The idea of the American Dream was first polluted by the rise of consumerism following the war. However, this consumerism could be devastating for those unable to afford
In 1776, the Declaration of Independence, in founding America, laid the foundation of the American Dream with the principles of “life, liberty, and the pursuit of happiness” (Jefferson 77). Jefferson believed that life should be better and richer for every man. He did not, however, necessarily mean that money is needed for life to be “richer.” As the American economy, society and culture have advanced, the interpretation of the American Dream has changed drastically. Nowadays, the American Dream values money and materialism over happiness.
Since the beginning of time in the United States, the idea of the American Dream has had a heavy influence on society. According to Document C, American Dream is defined as earning enough money to be happy, obtaining a worry-free lifestyle, and running in a high social circle. While working Americans still hold on to the hope of the American Dream, individuals from other countries often move to the United States with the hope that they too may have a piece of the pie. Despite the novelty and allure of the American Dream, it is nothing more than false hope.
The picture perfect life that the American Dream promotes is unrealistic and superficial because money is unable to fill the void of happiness or love. Contrary to earlier days, we now life in a time when even a strong work-ethic does not guarantee money, success or opportunities. While many are so ensorcelled by the illusions of the American Dream, we often fail to realize its falsity and constraints. Whether financially or socially, the society coaxes in the unsuspecting American dreamer, only to then spit them out in a wave of despair, failure and hopelessness. As demonstrated by numerous non-conformist individuals, the Dream lies not in the realm of materialism but rather in that of the intangible; often requiring an extreme leap of faith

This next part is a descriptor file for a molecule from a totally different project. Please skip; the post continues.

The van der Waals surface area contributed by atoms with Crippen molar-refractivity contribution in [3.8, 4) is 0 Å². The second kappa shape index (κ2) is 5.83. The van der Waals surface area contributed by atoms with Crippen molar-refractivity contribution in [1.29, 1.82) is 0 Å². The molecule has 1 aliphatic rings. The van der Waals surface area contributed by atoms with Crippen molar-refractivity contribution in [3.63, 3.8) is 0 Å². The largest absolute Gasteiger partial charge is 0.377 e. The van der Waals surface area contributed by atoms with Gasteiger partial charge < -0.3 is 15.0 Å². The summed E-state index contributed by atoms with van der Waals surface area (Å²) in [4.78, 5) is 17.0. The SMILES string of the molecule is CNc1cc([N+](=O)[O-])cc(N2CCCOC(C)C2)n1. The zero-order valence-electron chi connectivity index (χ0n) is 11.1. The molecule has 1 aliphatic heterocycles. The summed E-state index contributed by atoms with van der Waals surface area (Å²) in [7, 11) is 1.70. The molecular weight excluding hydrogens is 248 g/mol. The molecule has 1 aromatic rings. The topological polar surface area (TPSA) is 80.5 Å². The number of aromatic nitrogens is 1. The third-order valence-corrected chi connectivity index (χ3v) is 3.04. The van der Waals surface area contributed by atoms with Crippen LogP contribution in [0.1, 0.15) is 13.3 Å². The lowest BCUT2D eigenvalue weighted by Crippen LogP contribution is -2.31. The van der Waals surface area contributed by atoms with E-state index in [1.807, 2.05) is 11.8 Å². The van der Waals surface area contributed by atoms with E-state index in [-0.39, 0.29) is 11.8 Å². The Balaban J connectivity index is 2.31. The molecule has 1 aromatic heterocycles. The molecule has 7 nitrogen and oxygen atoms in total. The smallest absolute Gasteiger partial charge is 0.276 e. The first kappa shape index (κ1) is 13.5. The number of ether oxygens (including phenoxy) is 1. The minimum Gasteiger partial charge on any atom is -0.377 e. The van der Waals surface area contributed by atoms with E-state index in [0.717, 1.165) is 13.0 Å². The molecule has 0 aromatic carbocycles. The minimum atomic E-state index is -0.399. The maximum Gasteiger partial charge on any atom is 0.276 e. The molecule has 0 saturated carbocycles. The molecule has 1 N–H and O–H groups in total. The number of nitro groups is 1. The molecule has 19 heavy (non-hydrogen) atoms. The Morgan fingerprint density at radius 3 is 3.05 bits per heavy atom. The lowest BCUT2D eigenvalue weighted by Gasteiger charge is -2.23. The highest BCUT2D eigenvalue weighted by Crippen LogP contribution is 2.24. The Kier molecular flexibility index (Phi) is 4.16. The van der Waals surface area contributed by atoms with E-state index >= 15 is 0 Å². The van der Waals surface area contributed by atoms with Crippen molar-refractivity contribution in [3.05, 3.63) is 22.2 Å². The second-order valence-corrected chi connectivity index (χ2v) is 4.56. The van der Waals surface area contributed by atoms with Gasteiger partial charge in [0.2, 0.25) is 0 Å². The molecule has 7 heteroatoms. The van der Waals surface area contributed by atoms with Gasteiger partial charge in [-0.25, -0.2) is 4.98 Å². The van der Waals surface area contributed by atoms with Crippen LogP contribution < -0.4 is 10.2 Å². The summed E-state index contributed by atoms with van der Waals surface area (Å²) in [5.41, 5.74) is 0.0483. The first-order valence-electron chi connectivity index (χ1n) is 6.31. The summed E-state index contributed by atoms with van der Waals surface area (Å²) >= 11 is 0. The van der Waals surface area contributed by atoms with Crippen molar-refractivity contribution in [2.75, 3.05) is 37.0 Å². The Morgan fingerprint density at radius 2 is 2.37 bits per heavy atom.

The way that the U.S. is civilizing their way of doing many stuff was an effect on the change of the American Dreams definition. Its definition meant happiness for every citizen. As of right now it means the bigger the better will make every citizen's life happy. Wealth is the first priority today to be able to live a happy life than just having enough to live for many years. To have enough, a person should be able to work hard but not an extravagant amount of time where they won't be able to enjoy their life.
American Dream James Truslow Adams, in his book which was written in 1931 and called “ The Epic of America” wrote about American dream, that American dream is about being richer and living in better life. Also that American dream is more materialistic, that people work a lot of hours to gain things which they want to have. Such as luxury cars, big houses. They want to be wealthy, rich and have all expensive things and live in a world of money and wealth.
The play Death of a Salesman by Arthur Miller is known by many Americans as an epitaph for the American dream. It is about the life of Willy Loman, an aging and failing salesman, chasing after his ambitions to become the most popular and successful individual in his field of work. Surprisingly, the story set behind the curtains also mirrors the lives of many modern Americans today. The play, performed in the 1940s, dealt with how people’s expectations for perfection were insubstantial and impractical, and how these expectations bred dissatisfaction and doubt. Unfortunately, this mentality still persists in the current American society.